Systematics, Ecology and Behaviour of Orthopteran Insects
Dr. Rohini Balakrishnan

The Order Orthoptera (crickets and grasshoppers) is one of the evolutionarily ancient orders of insects and is distributed world-wide, with several representative groups in both temperate and tropical regions of the Old and New World. The order may be broadly sub-divided into three sub-groups: the Ensifera (or crickets), the Caelifera (or grasshoppers) and the Gryllacridoidea (whose phylogenetic relationship with the other two groups is currently unclear). In contrast to the Caelifera and the Gryllacridoidea, in which many of the species do not produce sound, members of the sub-order Ensifera often exhibit acoustic communication. The acoustic signals are typically produced by adult males in the context of mate attraction. The acoustic signals or calling songs produced by the males are highly species-specific, with each cricket species producing a unique song.

The Ensifera may be further sub-divided into two families: the Gryllidae (or true crickets) and the Tettigoniidae (or bushcrickets). Both gryllids and tettigoniids produce sound by rubbing the forewings together: a specialised structure called the plectrum (on the inner margin of one forewing) scrapes against a row of pegs on the stridulatory file on the ventral surface of the other fore wing to produce sound. The sound is then amplified by special resonating areas of the forewing, such as the harp and mirror. Most gryllid and tettigoniid species also possess tympanal ears, which are located, one on each foreleg, at the proximal end of the tibia.   

Cricket species of the sub-order Ensifera provide excellent systems to study the perception, function, diversity and evolution of animal communication signals because they use a repertoire of acoustic and non-acoustic signals for both long- and close- range communication in the context of mate-finding. Since they are very widely distributed over a range of habitats from suburban gardens, scrub and grasslands to tropical rainforests, and occupy a variety of micro-habitats ranging from the ground level to the canopy, they also offer opportunities for studies in community ecology. Both behavioural and ecological studies require, however, to be placed in an evolutionary context and the reconstruction of phylogenetic relationships between the focal species or genera therefore acquires significance.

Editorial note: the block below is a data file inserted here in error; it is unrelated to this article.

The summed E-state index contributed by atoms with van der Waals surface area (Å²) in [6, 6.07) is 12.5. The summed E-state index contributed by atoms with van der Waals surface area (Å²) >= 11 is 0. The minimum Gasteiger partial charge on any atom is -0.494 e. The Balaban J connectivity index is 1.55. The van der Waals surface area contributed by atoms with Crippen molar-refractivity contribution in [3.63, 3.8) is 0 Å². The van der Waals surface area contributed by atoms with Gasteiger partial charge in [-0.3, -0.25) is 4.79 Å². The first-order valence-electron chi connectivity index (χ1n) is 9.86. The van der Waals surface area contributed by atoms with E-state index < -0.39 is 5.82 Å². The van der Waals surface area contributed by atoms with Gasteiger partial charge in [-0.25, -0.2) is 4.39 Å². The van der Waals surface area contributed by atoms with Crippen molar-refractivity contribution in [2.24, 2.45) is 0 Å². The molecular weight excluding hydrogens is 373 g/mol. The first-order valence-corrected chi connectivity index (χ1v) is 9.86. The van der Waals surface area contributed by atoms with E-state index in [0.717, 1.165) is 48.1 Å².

Studies of ecological communities of orthopteran insects, including the diversity and distribution of species, can only be rigorously carried out if species can be identified with a high degree of certainty and if the sampling methods for estimation of species richness and relative abundance are efficient, reliable and unbiased. In contrast with insect groups such as butterflies and ants, however, orthopteran insects, particularly crickets (sub-order Ensifera) are poorly studied and unambiguous taxonomic identification to the species level is difficult, if not impossible, for several ensiferan groups from the Indian subcontinent. The reasons for this include imprecise definition of characters, incomplete species descriptions, ambiguities in the available taxonomic keys and inaccessibility of the holotype specimens for species verification (since the holotypes are typically in museums in Europe and North America). Under the circumstances, it is obvious that detailed taxonomic studies will have to precede any efforts to estimate species richness and relative abundance.

We (my research group and I) have therefore begun a research program in orthopteran systematics currently focused on two gryllid sub-families: the Oecanthinae (or tree crickets) and the Gryllinae (or field crickets). We have used the Genus Oecanthus, with only four described species from India (all of which occur sympatrically in and around Bangalore), as a model system to investigate the utility of a numerical taxonomic approach (using multivariate statistical techniques) to the delimitation of species boundaries and the identification of species. We have used these techniques on both song and morphological characters independently in order to contrast their effectiveness in correctly delimiting and diagnosing species. Our results suggest that, using multivariate statistical techniques, both song and morphological characters can be used to correctly delimit and identify the tree cricket species.

We aim in the next few years to test this approach on the much larger sub-family Gryllinae (field crickets), using the subset of species represented over Southern India. For this purpose, we plan to record the calling songs of as many field cricket species as possible so that we may again be able to contrast the efficacy of acoustic versus morphological characters in species identification. Our aim in the long run is to develop Web-based taxonomic keys for species identification of at least some groups of Indian gryllids. We also propose to reconstruct the phylogenetic relationships between species of some gryllid sub-families that may be of special interest for behavioural and ecological studies.